Tuesday, 28 August 2012

Ransomes Europark

Whilst I was surveying today I found several new Wasp spider colonies and good numbers of Long-winged and Short-winged Coneheads.
Female Wasp spider

Long-winged Conehead

Monday, 27 August 2012

Ransomes Europark

I was out surveying this morning for a few hours and noticed that there were lots of fresh Red Admirals on the wing.  I also found some Dark Bush-crickets.
Red Admiral on nettle

Red Admiral sunning itself 
Dark Bush-cricket (male) 

Sunday, 19 August 2012

Trimley Resere

The Trimley Round up   Number 10     Week ending 18th August. 
By Anna Alam

The best things in life are free’  

 On Monday 13th August a fantastic summer morning at 5am,when the sun had not yet risen and in the lovely dawn light, 2 young stags just stood and watched me from a short distance. So quiet and with such fragile elegance they glanced and walked back into the trees.  Experiences such as these are hard sometimes to even imagine and they leave forever a lasting memory.

Summer has at last arrived and it appears to be staying for a while.  The grazing cattle and their growing calves are at last enjoying some well-deserved heat and dry weather here at Trimley.

It’s been a good few weeks on the reserve for birds and as migration has started we wait again for our new arrivals, however short their stay on the Trimley reserve.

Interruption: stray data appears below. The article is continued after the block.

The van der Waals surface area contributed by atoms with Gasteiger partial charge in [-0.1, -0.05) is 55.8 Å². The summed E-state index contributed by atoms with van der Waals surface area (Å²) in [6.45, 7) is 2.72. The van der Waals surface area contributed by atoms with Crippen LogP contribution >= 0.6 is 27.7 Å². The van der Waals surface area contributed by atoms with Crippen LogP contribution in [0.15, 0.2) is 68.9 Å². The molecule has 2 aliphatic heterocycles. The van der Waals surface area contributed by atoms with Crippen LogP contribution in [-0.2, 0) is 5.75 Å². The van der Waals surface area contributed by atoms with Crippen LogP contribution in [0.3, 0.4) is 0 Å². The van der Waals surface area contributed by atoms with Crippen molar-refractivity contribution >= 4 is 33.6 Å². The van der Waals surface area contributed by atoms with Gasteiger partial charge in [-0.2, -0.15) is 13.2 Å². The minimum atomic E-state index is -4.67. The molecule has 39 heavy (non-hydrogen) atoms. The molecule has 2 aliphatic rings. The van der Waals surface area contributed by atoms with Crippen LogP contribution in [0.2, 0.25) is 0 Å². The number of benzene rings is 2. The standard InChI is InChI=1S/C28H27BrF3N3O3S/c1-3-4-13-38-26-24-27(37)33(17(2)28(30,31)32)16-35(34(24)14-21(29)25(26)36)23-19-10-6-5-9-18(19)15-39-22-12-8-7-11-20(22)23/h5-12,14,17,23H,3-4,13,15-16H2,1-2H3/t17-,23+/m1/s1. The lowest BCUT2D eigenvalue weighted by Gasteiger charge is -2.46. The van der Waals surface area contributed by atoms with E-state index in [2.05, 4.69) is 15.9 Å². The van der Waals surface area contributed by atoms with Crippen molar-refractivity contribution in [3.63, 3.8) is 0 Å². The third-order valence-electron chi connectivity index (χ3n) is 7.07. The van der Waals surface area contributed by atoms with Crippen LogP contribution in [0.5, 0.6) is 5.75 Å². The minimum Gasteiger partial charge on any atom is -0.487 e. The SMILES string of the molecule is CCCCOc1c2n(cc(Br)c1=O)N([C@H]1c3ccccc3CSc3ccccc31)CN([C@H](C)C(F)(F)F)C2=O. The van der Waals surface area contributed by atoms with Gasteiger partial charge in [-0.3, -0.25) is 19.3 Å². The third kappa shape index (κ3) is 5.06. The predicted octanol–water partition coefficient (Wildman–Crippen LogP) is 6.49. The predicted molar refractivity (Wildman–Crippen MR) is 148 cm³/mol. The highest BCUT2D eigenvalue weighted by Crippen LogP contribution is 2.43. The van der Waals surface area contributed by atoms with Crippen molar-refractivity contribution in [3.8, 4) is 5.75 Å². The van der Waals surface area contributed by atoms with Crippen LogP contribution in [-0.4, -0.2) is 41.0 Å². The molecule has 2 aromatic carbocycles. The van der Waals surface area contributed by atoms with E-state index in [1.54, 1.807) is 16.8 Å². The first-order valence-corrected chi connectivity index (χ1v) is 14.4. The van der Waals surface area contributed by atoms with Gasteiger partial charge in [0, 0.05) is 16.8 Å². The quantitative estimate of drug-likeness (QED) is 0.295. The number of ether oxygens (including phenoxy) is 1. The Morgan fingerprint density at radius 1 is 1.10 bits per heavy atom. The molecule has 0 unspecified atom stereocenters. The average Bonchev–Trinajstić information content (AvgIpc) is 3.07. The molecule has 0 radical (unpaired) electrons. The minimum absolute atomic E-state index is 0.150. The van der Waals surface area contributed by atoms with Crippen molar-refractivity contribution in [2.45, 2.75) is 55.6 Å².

During the past few weeks there have been some excellent sightings.  Little Egrets have been visiting in increasing numbers and on 12th August Dave and Ernie counted 39, a fantastic sight to see.  The lovely Black- tailed Godwit, in the region of 50+ have been seen during the day.  However certainly this number increases to over 300 after dark and at roost. This was certainly the case on Wednesday 15th August.

Other notable sightings include Wood Sandpiper and Ruff and Paul Oldfield early on 18th August saw 3 Juvenile Spotted Redshank, 2 Greenshank, 4 Green Sandpipers, and 3 Common Sandpipers.  During the week there have been up to 10 Green Sandpipers, 12 Greenshank, 4 Ruff and 5 Spotted Redshank.  

Out on the reservoir hide some of the Lesser-black backed gulls and black-headed gulls we ringed in June can be seen on the rafts where they hatched and where they call ‘home.’ They certainly have grown and now really look like gulls in their juvenile plumage. It is hoped we can keep track of their movements via their rings.

The Swans and Cygnets are doing well and their black juvenile plumage is actually good camouflage in the Trimley waters. They can actually be quite difficult to see even on a sunny day. 

There appears to be quite a ‘hustle and bustle’ going on if you walk to many of the hides. The Greylag Geese and Canada Geese have finished their moults and can now fly to the reserve after being in the refuge of the estuary. After a few weeks of what seemed a very quiet reserve their honking and cackling are back with us, which is a very welcome, and reassuring sound.